By Pat Coleman
This sounds unusual to say about a man of 91, but John Gagliardi left us too soon.
The longtime head coach of St. John's, who led the university to four national championships, has died. His family made the announcement Sunday morning.
And the world could still use a heavy dose of Gagliardi's wisdom.
The legendary coach, who spent 64 years as a college football head coach, 60 of them with the Johnnies, retired in 2012, having long been college football's all-time winningest coach.
And while his 489 wins stand atop the pantheon of college football coaches, it's his philosophy which should endure, more than any record.
John, as he preferred his players refer to him, brought radical ideas to college football. He eliminated tackling from his practices, long before the current concern for the safety of student-athletes became the norm. His entire philosophy was known as "winning with No's."
This philosophy harkens back to a simpler time. John's coaching career extends well back into the black-and-white era, and photos of John from the 1950s and 1960s, with his dark-rimmed glasses, remind those of us who grew up in the color film era exactly how long he was the man in Collegeville, Minnesota. And even though no current player had John as a head coach, he coached thousands of Johnnies, and coached children and grandchildren of his former players as well.
That is John Gagliardi's lasting legacy.
As a Minnesotan, and a Catholic, I can see where John's former players, and the people he influenced, permeate society. You'll almost certainly find a Johnnie in any office, any carpool, any church group, at any sports bar. And whether those men played at St. John's, or ever played football at all, all were influenced by the man, and speak highly of him.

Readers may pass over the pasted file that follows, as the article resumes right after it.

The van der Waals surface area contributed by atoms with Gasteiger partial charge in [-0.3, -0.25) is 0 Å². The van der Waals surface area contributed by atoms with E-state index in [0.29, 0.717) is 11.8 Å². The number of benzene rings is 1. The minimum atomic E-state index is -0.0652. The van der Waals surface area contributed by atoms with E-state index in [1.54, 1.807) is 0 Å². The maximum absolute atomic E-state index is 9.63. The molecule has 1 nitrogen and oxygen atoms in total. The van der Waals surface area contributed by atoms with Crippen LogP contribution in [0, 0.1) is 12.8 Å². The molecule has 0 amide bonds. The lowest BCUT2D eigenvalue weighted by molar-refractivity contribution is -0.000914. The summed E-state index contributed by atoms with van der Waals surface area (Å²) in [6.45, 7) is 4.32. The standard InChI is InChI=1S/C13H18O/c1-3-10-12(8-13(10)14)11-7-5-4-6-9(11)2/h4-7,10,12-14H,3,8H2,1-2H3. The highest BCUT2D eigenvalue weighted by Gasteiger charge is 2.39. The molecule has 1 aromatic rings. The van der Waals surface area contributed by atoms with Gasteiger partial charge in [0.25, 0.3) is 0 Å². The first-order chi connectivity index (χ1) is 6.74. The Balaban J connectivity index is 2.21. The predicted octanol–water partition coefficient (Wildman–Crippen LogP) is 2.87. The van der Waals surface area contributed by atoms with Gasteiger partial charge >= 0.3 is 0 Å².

It is not at all a stretch to say John is the reason why NCAA Division III football got whatever notoriety it got from the national networks in the early part of this century. Even if they can't properly pronounce his last name (guh-LAR-dee), his name is still on the lips of many Division III football players, who hope to be considered for the Gagliardi Trophy, and fans who hope their players will win the award. That award, which is given to the Division III football player who best demonstrates his all-around excellence in the areas of football, academics and community service, and has been handed out since 1993.
The strength of the Tommie-Johnnie rivalry, which has intensfied in the past decade, helped lay the groundwork for the concept of 12,000, 14,000 or even 16,000 fans attending an NCAA Division III football game and made it possible for 37,000 to attend a Tommie-Johnnie game in Target Field in Minneapolis in 2017. It isn't a stretch to say that the large attendance numbers in Collegeville inspired other schools to shoot for similar crowds at home, either. Those teams will reconvene this weekend at St. John's, in what is sure to be an emotional scene.
That's why his legacy stretches well beyond a simple number of 489, or the 1963, 1965, 1976 and 2003 national championships. It extends well beyond his six-plus decades as a head coach. John's influence has long since permeated all of Division III football.
But in a world where divisions between people and groups are exacerbated, the simpler time is what's been forgotten. And one doesn't have to go back to the monochrome memories of yesteryear: The 2003 national championship was won in a simpler time. Even his 2012 retirement came in a seemingly different era.
Against the backdrop of such divides, John reminds me of what we could all rally around: family, collegiality. Competition for competition's sake. The development of character.
We'll be tempted to refer to "the late John Gagliardi" whenever we write about the man, but truth is, John Gagliardi will never be late.
He'll forever be ahead of his time.